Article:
Articles Tagged with Unsuitable

Iorio Altamirano LLP continues to investigate potential claims involving investments in L Bonds offered by GWG Holdings, Inc. (Nasdaq: GWGH), as GWG Holdings defaulted on its obligation to bondholders and missed interest payments on January 15, 2022.

According to GWG Holdings’ most recent filing with the United States Securities & Exchange Commission (“SEC”), on January 15, 2022, the company missed interest payments of approximately $10.35 million and principal payments of approximately $3.25 million to L Bond owners.

According to the filing, under the Amended and Restated Indenture, dated October 23, 2017, GWG Holdings, Inc. has a 30-day grace period to make the interest and maturity payments.  If GWG Holdings, Inc. fails to make the interest or maturity payments within the grace period, an event of default under the Indenture will result.  At that time, the trustee or noteholders holding at least 25% in the aggregate outstanding principal amount of Bonds may elect to accelerate the L Bonds, causing them to be immediately due and payable, subject to certain conditions and notices.

Investors who purchased GPB funds in 2016 through a broker-dealer need to act now to preserve their legal rights. Failure to file an arbitration claim may prevent recovery of investment losses. Time is running out. GPB investors should act in 2022.

Key Takeaways:

  • Investors can potentially recover investment losses by filing claims against broker-dealers or investment-advisory firms that sold GPB private placement offerings for large commissions.

David Gentile, the disgraced founder and former CEO of GPB Capital Holdings LLC, has sued GPB Capital. Mr. Gentile seeks to make GPB Capital, which an independent court-appointed monitor is now overseeing, cover the legal costs for his defense against criminal and civil securities fraud.

In February 2021, Mr. Gentile was criminally charged with securities fraud, wire fraud, and conspiracy in federal court. The criminal complaint alleged that Mr. Gentile, among others, engaged in a scheme to defraud investors by misrepresenting the source of funds used to make monthly distributions to investors and the amount of revenue generated by two of GPB’s investment funds, GPB Holdings, LP, and GPB Automotive Portfolio, LP.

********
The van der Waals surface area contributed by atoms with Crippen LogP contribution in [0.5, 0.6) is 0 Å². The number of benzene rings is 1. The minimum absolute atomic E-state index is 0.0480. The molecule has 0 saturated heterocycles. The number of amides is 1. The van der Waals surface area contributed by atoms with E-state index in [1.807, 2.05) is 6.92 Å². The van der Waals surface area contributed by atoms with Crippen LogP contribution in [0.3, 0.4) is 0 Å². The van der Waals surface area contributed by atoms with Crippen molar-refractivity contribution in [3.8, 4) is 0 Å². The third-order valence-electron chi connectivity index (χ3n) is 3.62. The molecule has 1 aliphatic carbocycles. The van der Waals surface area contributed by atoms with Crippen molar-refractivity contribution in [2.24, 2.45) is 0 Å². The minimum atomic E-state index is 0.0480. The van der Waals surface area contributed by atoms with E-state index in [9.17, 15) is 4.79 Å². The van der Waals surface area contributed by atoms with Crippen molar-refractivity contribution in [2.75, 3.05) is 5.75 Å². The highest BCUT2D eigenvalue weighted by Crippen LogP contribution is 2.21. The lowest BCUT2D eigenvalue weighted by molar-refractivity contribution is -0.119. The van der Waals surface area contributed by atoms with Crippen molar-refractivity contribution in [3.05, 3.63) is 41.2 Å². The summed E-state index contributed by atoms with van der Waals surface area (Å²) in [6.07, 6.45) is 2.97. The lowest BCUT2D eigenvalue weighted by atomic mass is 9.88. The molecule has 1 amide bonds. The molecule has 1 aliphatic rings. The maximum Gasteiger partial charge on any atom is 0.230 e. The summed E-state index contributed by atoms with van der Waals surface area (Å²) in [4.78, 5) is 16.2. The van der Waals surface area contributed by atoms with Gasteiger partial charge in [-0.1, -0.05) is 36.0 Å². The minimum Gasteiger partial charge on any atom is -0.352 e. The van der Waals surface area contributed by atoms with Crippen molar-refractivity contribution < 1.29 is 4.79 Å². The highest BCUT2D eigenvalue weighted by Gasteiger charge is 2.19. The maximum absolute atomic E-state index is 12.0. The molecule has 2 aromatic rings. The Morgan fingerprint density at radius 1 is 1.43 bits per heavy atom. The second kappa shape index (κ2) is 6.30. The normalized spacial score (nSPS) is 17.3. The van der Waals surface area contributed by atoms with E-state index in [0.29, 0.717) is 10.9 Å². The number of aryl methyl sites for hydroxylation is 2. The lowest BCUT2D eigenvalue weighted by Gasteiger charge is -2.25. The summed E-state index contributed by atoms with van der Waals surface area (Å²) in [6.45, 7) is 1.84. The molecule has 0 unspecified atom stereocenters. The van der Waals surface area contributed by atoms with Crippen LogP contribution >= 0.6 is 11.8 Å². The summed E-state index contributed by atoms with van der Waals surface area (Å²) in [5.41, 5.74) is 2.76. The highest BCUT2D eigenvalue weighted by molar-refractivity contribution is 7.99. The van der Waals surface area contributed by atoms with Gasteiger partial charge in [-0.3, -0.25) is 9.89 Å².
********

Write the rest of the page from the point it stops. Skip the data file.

Separately, the SEC has charged Mr. Gentile, GPB Capital, and related entities with running a Ponzi-like scheme that raised roughly $1.8 billion from securities issued by GPB Capital. The SEC believes that as many as 17,000 retail investors nationwide have been defrauded.

Over the past calendar year, GPB Capital investors have won over $2.4 million in monetary awards in 10 out of 11 (nearly 91%) arbitration claims that have proceeded to a final hearing.  According to public records, many other claims filed against broker-dealers who sold the private placements offered by GPB Capital have been settled for monetary compensation.

The judgments and awards come after years of filing lawsuits and arbitration claims by GPB Capital investors.

For our latest posts related to GPB Capital, please click here.

Energy 11, L.P. is an illiquid, non-traded limited partnership sold as private placement security exclusively by broker-dealer David Lerner Associates, Inc. The limited partnership invests in the oil, gas, and energy sector, which has been extremely volatile the past several years.  Energy 11 was not suitable for most conservative or retired investors.

On November 5, 2011, the Chairman and Chief Executive Officer of Energy 11 GP, LLC, the general partner of Energy 11, L.P. (“Energy 11”), sent a letter to investors of Energy 11 notifying them that partial distributions would resume after a nearly two-year hiatus. The amount of the distribution will be 50% of the regular monthly distribution.

In March 2020, Energy 11 suspended monthly distributions to its limited partners as the partnership took on massive debt.  Unbeknownst to many investors, the distributions were merely a return of the limited partner’s original capital investment, not a dividend.   Energy 11 currently owes 21 months of unpaid distributions to its limited partners, totaling approximately $42 million.

Between July 2013 and June 2018, limited partners invested $675 million into GPB Automotive Portfolio, LP, which was sold as a private placement offering by broker-dealers and registered investment advisory firms across the country. Financial advisors, who received large commissions for selling limited partnership units of GPB Automotive, lured investors into this high-risk and illiquid security by emphasizing a high rate of return and monthly distributions.  Unfortunately for investors, distributions have not been paid since December 2018.

With the recent announcement that GPB Automotive Portfolio, LP agreed to sell Prime Automotive for $880 million, limited partners have been wondering what that means for them.

Below, we delve into GPB Automotive LP’s latest quarterly filing with the SEC to look for answers.

Iorio Altamirano LLP, a leading securities arbitration law firm, has filed a case through the Financial Industry Regulatory Authority (FINRA) Dispute Resolution Services’ arbitration forum against Aegis Capital Corp.

The claim, which Iorio Altamirano LLP filed on behalf of an investor in the GPB Automotive Portfolio, LP fund, seeks to recover investment losses as a result of the investment advisor’s recommendation to invest in GPB Capital.